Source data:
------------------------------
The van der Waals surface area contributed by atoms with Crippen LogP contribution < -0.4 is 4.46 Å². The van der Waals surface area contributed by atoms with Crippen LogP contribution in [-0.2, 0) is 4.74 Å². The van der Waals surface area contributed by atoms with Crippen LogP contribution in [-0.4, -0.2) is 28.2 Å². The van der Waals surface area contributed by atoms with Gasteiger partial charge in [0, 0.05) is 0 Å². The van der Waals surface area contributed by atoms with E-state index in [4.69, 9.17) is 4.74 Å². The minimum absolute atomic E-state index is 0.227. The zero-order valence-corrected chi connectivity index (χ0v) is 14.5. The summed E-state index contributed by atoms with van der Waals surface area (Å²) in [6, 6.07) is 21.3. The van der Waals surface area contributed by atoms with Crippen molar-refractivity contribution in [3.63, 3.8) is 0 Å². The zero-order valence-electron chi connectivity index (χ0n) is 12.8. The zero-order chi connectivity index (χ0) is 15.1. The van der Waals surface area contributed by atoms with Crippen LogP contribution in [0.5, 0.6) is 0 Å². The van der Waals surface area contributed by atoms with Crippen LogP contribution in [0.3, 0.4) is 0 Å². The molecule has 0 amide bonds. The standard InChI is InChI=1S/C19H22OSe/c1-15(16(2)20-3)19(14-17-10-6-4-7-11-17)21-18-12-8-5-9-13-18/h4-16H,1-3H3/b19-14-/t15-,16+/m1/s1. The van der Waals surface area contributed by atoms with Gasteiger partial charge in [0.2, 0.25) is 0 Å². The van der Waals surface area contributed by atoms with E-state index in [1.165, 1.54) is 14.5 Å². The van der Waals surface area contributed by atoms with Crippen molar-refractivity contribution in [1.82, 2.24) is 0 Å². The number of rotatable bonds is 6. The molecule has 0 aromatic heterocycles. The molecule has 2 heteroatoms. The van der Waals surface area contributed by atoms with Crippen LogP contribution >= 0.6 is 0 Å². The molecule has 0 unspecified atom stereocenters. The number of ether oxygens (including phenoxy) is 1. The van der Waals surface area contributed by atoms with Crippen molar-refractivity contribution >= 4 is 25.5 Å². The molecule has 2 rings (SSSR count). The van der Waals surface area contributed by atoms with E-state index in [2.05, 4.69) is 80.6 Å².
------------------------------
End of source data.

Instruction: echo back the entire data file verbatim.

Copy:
The van der Waals surface area contributed by atoms with Crippen LogP contribution < -0.4 is 4.46 Å². The van der Waals surface area contributed by atoms with Crippen LogP contribution in [-0.2, 0) is 4.74 Å². The van der Waals surface area contributed by atoms with Crippen LogP contribution in [-0.4, -0.2) is 28.2 Å². The van der Waals surface area contributed by atoms with Gasteiger partial charge in [0, 0.05) is 0 Å². The van der Waals surface area contributed by atoms with E-state index in [4.69, 9.17) is 4.74 Å². The minimum absolute atomic E-state index is 0.227. The zero-order valence-corrected chi connectivity index (χ0v) is 14.5. The summed E-state index contributed by atoms with van der Waals surface area (Å²) in [6, 6.07) is 21.3. The van der Waals surface area contributed by atoms with Crippen molar-refractivity contribution in [3.63, 3.8) is 0 Å². The zero-order valence-electron chi connectivity index (χ0n) is 12.8. The zero-order chi connectivity index (χ0) is 15.1. The van der Waals surface area contributed by atoms with Crippen LogP contribution in [0.5, 0.6) is 0 Å². The van der Waals surface area contributed by atoms with Crippen LogP contribution in [0.3, 0.4) is 0 Å². The molecule has 0 amide bonds. The standard InChI is InChI=1S/C19H22OSe/c1-15(16(2)20-3)19(14-17-10-6-4-7-11-17)21-18-12-8-5-9-13-18/h4-16H,1-3H3/b19-14-/t15-,16+/m1/s1. The van der Waals surface area contributed by atoms with Gasteiger partial charge in [0.2, 0.25) is 0 Å². The van der Waals surface area contributed by atoms with E-state index in [1.165, 1.54) is 14.5 Å². The van der Waals surface area contributed by atoms with Crippen molar-refractivity contribution in [1.82, 2.24) is 0 Å². The number of rotatable bonds is 6. The molecule has 0 aromatic heterocycles. The molecule has 2 heteroatoms. The van der Waals surface area contributed by atoms with Crippen LogP contribution >= 0.6 is 0 Å². The molecule has 0 unspecified atom stereocenters. The number of ether oxygens (including phenoxy) is 1. The van der Waals surface area contributed by atoms with Crippen molar-refractivity contribution >= 4 is 25.5 Å². The molecule has 2 rings (SSSR count). The van der Waals surface area contributed by atoms with E-state index in [2.05, 4.69) is 80.6 Å².